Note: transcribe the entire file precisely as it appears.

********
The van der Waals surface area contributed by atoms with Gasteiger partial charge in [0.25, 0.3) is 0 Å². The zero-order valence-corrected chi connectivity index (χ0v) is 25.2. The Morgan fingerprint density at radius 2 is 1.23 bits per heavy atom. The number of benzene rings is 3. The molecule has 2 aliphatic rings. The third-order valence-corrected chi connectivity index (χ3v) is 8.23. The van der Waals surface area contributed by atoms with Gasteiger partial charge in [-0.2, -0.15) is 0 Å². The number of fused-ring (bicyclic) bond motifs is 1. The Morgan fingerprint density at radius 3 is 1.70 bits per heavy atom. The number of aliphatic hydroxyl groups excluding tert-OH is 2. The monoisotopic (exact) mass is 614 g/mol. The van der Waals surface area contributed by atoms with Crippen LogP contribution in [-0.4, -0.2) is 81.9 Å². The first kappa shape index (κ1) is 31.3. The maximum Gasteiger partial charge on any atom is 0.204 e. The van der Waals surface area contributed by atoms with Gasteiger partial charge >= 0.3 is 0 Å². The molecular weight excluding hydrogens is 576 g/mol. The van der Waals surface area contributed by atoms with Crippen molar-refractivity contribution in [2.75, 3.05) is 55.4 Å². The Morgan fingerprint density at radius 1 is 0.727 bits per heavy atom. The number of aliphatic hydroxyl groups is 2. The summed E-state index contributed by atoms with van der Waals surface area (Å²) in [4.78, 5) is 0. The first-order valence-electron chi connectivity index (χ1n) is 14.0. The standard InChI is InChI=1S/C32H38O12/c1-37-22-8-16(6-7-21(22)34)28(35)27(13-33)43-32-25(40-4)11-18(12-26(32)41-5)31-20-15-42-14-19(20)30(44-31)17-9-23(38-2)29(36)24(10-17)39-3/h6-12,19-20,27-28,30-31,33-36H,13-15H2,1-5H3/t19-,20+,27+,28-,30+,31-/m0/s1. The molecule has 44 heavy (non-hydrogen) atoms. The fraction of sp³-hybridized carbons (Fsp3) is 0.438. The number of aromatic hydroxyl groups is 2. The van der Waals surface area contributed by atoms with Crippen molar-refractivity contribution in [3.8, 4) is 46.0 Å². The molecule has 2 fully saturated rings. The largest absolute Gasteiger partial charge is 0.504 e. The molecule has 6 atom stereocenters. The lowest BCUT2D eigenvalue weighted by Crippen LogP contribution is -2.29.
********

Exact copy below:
The van der Waals surface area contributed by atoms with Gasteiger partial charge in [0.25, 0.3) is 0 Å². The zero-order valence-corrected chi connectivity index (χ0v) is 25.2. The Morgan fingerprint density at radius 2 is 1.23 bits per heavy atom. The number of benzene rings is 3. The molecule has 2 aliphatic rings. The third-order valence-corrected chi connectivity index (χ3v) is 8.23. The van der Waals surface area contributed by atoms with Gasteiger partial charge in [-0.2, -0.15) is 0 Å². The number of fused-ring (bicyclic) bond motifs is 1. The Morgan fingerprint density at radius 3 is 1.70 bits per heavy atom. The number of aliphatic hydroxyl groups excluding tert-OH is 2. The monoisotopic (exact) mass is 614 g/mol. The van der Waals surface area contributed by atoms with Crippen LogP contribution in [-0.4, -0.2) is 81.9 Å². The first kappa shape index (κ1) is 31.3. The maximum Gasteiger partial charge on any atom is 0.204 e. The van der Waals surface area contributed by atoms with Gasteiger partial charge >= 0.3 is 0 Å². The molecular weight excluding hydrogens is 576 g/mol. The van der Waals surface area contributed by atoms with Crippen molar-refractivity contribution in [2.75, 3.05) is 55.4 Å². The Morgan fingerprint density at radius 1 is 0.727 bits per heavy atom. The number of aliphatic hydroxyl groups is 2. The summed E-state index contributed by atoms with van der Waals surface area (Å²) in [4.78, 5) is 0. The first-order valence-electron chi connectivity index (χ1n) is 14.0. The standard InChI is InChI=1S/C32H38O12/c1-37-22-8-16(6-7-21(22)34)28(35)27(13-33)43-32-25(40-4)11-18(12-26(32)41-5)31-20-15-42-14-19(20)30(44-31)17-9-23(38-2)29(36)24(10-17)39-3/h6-12,19-20,27-28,30-31,33-36H,13-15H2,1-5H3/t19-,20+,27+,28-,30+,31-/m0/s1. The molecule has 44 heavy (non-hydrogen) atoms. The fraction of sp³-hybridized carbons (Fsp3) is 0.438. The number of aromatic hydroxyl groups is 2. The van der Waals surface area contributed by atoms with Crippen molar-refractivity contribution in [3.8, 4) is 46.0 Å². The molecule has 2 fully saturated rings. The largest absolute Gasteiger partial charge is 0.504 e. The molecule has 6 atom stereocenters. The lowest BCUT2D eigenvalue weighted by Crippen LogP contribution is -2.29.